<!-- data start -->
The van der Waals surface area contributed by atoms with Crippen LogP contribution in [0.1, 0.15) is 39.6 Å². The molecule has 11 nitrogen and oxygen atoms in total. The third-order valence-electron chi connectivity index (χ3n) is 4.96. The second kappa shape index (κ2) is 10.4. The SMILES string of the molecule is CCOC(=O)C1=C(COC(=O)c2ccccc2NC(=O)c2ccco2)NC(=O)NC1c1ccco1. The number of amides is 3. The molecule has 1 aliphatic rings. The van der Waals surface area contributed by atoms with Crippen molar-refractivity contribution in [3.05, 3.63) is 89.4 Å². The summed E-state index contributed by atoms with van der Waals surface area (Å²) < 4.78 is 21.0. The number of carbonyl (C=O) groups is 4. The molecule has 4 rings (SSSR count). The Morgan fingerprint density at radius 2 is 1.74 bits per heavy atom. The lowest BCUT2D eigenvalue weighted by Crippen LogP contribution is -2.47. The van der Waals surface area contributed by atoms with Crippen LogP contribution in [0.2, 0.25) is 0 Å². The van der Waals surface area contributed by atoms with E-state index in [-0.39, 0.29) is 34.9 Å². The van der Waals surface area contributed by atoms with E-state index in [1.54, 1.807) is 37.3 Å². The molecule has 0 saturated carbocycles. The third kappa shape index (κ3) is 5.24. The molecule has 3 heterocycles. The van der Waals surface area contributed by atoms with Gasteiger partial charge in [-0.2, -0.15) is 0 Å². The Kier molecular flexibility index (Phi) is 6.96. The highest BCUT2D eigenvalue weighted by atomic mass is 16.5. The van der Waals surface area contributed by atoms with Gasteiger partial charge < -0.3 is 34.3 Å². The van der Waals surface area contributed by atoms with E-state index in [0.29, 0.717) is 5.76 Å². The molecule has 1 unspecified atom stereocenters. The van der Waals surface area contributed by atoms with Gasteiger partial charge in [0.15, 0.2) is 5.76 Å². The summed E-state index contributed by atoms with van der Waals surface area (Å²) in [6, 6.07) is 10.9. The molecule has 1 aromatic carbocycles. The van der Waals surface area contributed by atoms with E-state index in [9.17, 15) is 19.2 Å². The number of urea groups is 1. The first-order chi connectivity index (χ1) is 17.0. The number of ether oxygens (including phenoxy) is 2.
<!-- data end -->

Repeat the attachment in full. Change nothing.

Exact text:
The van der Waals surface area contributed by atoms with Crippen LogP contribution in [0.1, 0.15) is 39.6 Å². The molecule has 11 nitrogen and oxygen atoms in total. The third-order valence-electron chi connectivity index (χ3n) is 4.96. The second kappa shape index (κ2) is 10.4. The SMILES string of the molecule is CCOC(=O)C1=C(COC(=O)c2ccccc2NC(=O)c2ccco2)NC(=O)NC1c1ccco1. The number of amides is 3. The molecule has 1 aliphatic rings. The van der Waals surface area contributed by atoms with Crippen molar-refractivity contribution in [3.05, 3.63) is 89.4 Å². The summed E-state index contributed by atoms with van der Waals surface area (Å²) < 4.78 is 21.0. The number of carbonyl (C=O) groups is 4. The molecule has 4 rings (SSSR count). The Morgan fingerprint density at radius 2 is 1.74 bits per heavy atom. The lowest BCUT2D eigenvalue weighted by Crippen LogP contribution is -2.47. The van der Waals surface area contributed by atoms with Crippen LogP contribution in [0.2, 0.25) is 0 Å². The van der Waals surface area contributed by atoms with E-state index in [-0.39, 0.29) is 34.9 Å². The van der Waals surface area contributed by atoms with E-state index in [1.54, 1.807) is 37.3 Å². The molecule has 0 saturated carbocycles. The third kappa shape index (κ3) is 5.24. The molecule has 3 heterocycles. The van der Waals surface area contributed by atoms with Gasteiger partial charge in [-0.2, -0.15) is 0 Å². The Kier molecular flexibility index (Phi) is 6.96. The highest BCUT2D eigenvalue weighted by atomic mass is 16.5. The van der Waals surface area contributed by atoms with Gasteiger partial charge < -0.3 is 34.3 Å². The van der Waals surface area contributed by atoms with E-state index in [0.29, 0.717) is 5.76 Å². The molecule has 1 unspecified atom stereocenters. The van der Waals surface area contributed by atoms with Gasteiger partial charge in [0.15, 0.2) is 5.76 Å². The summed E-state index contributed by atoms with van der Waals surface area (Å²) in [6, 6.07) is 10.9. The molecule has 1 aromatic carbocycles. The van der Waals surface area contributed by atoms with E-state index in [9.17, 15) is 19.2 Å². The number of urea groups is 1. The first-order chi connectivity index (χ1) is 17.0. The number of ether oxygens (including phenoxy) is 2.